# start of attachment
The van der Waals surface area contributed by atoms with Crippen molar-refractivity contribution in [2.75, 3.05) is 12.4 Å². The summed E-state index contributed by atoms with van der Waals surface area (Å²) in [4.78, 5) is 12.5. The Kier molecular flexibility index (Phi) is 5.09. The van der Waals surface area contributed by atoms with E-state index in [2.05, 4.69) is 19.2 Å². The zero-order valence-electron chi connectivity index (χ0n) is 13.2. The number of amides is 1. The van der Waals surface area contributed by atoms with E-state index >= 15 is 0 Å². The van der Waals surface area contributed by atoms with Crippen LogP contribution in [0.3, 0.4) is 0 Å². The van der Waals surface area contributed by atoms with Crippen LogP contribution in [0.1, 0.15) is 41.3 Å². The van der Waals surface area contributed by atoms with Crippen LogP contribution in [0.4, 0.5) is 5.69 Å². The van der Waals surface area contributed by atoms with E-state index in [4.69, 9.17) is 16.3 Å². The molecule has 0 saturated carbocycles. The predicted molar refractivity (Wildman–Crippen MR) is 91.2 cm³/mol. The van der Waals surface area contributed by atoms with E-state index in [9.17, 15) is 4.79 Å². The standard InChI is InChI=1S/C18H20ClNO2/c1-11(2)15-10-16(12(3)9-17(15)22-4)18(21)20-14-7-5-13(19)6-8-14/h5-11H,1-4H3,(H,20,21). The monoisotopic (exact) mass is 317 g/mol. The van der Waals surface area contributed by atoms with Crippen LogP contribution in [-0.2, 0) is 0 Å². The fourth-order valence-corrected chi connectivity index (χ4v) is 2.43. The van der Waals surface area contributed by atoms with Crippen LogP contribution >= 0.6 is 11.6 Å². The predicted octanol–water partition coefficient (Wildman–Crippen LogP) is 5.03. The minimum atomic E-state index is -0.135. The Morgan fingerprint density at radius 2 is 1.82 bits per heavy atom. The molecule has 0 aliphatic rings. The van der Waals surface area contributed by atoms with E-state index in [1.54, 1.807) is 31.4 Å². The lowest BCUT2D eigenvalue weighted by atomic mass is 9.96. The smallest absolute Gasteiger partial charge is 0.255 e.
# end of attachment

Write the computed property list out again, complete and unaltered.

The van der Waals surface area contributed by atoms with Crippen molar-refractivity contribution in [2.75, 3.05) is 12.4 Å². The summed E-state index contributed by atoms with van der Waals surface area (Å²) in [4.78, 5) is 12.5. The Kier molecular flexibility index (Phi) is 5.09. The van der Waals surface area contributed by atoms with E-state index in [2.05, 4.69) is 19.2 Å². The zero-order valence-electron chi connectivity index (χ0n) is 13.2. The number of amides is 1. The van der Waals surface area contributed by atoms with E-state index >= 15 is 0 Å². The van der Waals surface area contributed by atoms with Crippen LogP contribution in [0.3, 0.4) is 0 Å². The van der Waals surface area contributed by atoms with Crippen LogP contribution in [0.1, 0.15) is 41.3 Å². The van der Waals surface area contributed by atoms with Crippen LogP contribution in [0.4, 0.5) is 5.69 Å². The van der Waals surface area contributed by atoms with E-state index in [4.69, 9.17) is 16.3 Å². The molecule has 0 saturated carbocycles. The predicted molar refractivity (Wildman–Crippen MR) is 91.2 cm³/mol. The van der Waals surface area contributed by atoms with E-state index in [9.17, 15) is 4.79 Å². The standard InChI is InChI=1S/C18H20ClNO2/c1-11(2)15-10-16(12(3)9-17(15)22-4)18(21)20-14-7-5-13(19)6-8-14/h5-11H,1-4H3,(H,20,21). The monoisotopic (exact) mass is 317 g/mol. The van der Waals surface area contributed by atoms with Crippen LogP contribution in [-0.2, 0) is 0 Å². The fourth-order valence-corrected chi connectivity index (χ4v) is 2.43. The van der Waals surface area contributed by atoms with Crippen LogP contribution >= 0.6 is 11.6 Å². The predicted octanol–water partition coefficient (Wildman–Crippen LogP) is 5.03. The minimum atomic E-state index is -0.135. The Morgan fingerprint density at radius 2 is 1.82 bits per heavy atom. The molecule has 0 aliphatic rings. The van der Waals surface area contributed by atoms with E-state index in [1.54, 1.807) is 31.4 Å². The lowest BCUT2D eigenvalue weighted by atomic mass is 9.96. The smallest absolute Gasteiger partial charge is 0.255 e.